Tesla’s CEO, Elon Musk, enjoys making big and bold predictions about how his cars are going to revolutionize everything. He talks a big game but does he deliver on the promises he makes? That’s a question Colin Rusch, Oppenheimer’s lead sustainable energy tech analyst, asked on CNBC Thursday morning.
“We discount what he says pretty substantially,” Rusch said. He does not trust the things Musk says because he has not seen the Tesla CEO deliver on the forecasts he promised.
“If they solve the problem of getting a Roadster to … [space], they can probably do the same with providing guidance to us on timing,” Rusch said. “But, they’re not, right? They don’t really know what the issues are at this point, and, in terms of the automation and solving that, they talked about having some of these machines in Germany right now and then, you know, looking at getting those problems solved and getting those things on a boat and actually implemented, you know, we’re not looking until Q3.”
Rusch said the company is hedging some of their production timelines. “We’re not totally surprised by that,” Rusch said. “We’re modeling that in our estimates. And we expect them to have ongoing problems.” He stated he sees two issues with the stock.
“One is what they’re setting up with the street in terms of guiding all of us to what they’re going to do and then what they’re going to do relative to the automakers,” Rusch said. “It’s an ongoing issue.” He stated the biggest issue is what they’re doing relative to other automakers in the industry.
“And what we’re seeing the automakers do is make kind of incremental steps toward EVs and autonomous vehicles, you know, not walking terribly quickly,” Rusch said. “And so, the question is how fast does Tesla actually execute on this relative to those other automakers.” He said he takes a very conservative view of the Tesla stock.
“We had about a thousand Model 3s in our original 2017 estimates,” Rusch said. “We didn’t really buy the fact they were going to be able to execute on that. So, they did a little bit better than we expected. You know, we just took down numbers, again, on 2018 Model 3s were at $40,000. I think that may go lower again. So, we’re just cautious around what they’re able to do. And again, same thing with gross margins. You know, there was a pretty disappointing number in terms of the Model S and Model X, and they’ve got some wood to chop there in terms of cost reduction and getting the mix back to a place where they can support 25 percent gross margins.”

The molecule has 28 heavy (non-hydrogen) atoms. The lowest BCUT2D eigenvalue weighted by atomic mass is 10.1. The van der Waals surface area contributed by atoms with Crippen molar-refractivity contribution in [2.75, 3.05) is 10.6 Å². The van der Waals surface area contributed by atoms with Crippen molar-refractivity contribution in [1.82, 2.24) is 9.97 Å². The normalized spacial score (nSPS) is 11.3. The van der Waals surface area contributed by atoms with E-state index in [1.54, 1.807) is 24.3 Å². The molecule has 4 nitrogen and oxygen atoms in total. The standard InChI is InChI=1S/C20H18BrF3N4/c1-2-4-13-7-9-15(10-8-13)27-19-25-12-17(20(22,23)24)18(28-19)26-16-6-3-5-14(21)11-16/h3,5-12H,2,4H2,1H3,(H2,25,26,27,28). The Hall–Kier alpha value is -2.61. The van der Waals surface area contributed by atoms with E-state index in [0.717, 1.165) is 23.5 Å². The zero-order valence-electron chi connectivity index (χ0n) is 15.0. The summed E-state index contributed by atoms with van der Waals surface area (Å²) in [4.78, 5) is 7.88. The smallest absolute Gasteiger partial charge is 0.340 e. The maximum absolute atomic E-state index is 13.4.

Rusch says 2019 will be the year when you see cars really compete with the Model 3 and the S and X out in the market. “And so, it’s been curious to us to see automakers move so slowly in terms of doing it because they can make cars pretty effectively and they can make EVs effectively but they just haven’t. And so, the question is really are they cannibalizing their own vehicles with these new cars?”
Rusch’s comments come after Tesla shares fell 0.4 percent to $343.70 in New York at 8:14 a.m. Thursday morning. With Tesla finishing the fourth quarter with around $3.4 billion, that does not bode well for them when they are planning to spend in capital expenditures a sum exceeding $3.4 billion this year. They spent that much during 2017 too.
Tesla believes it can manufacture 5,000 Model 3 sedans each week before the end of June, but that’s a target which continues to be delayed by Musk. The company will not double its production before getting to that goalpost. ARK Investment Management Analyst Tasha Keeney concludes a different ending to the story rather than what Rusch was saying.
“All the cash concerns will be alleviated once they get these cars on the road,” she said. While she may be right, it will still take time to see what exactly comes from the uncertain direction of the company.
About the author: Tommy Zimmer is a writer whose work has appeared online and in print. His work covers a variety of topics, including politics, economics, health and wellness, addiction and recovery, and the entertainment industry.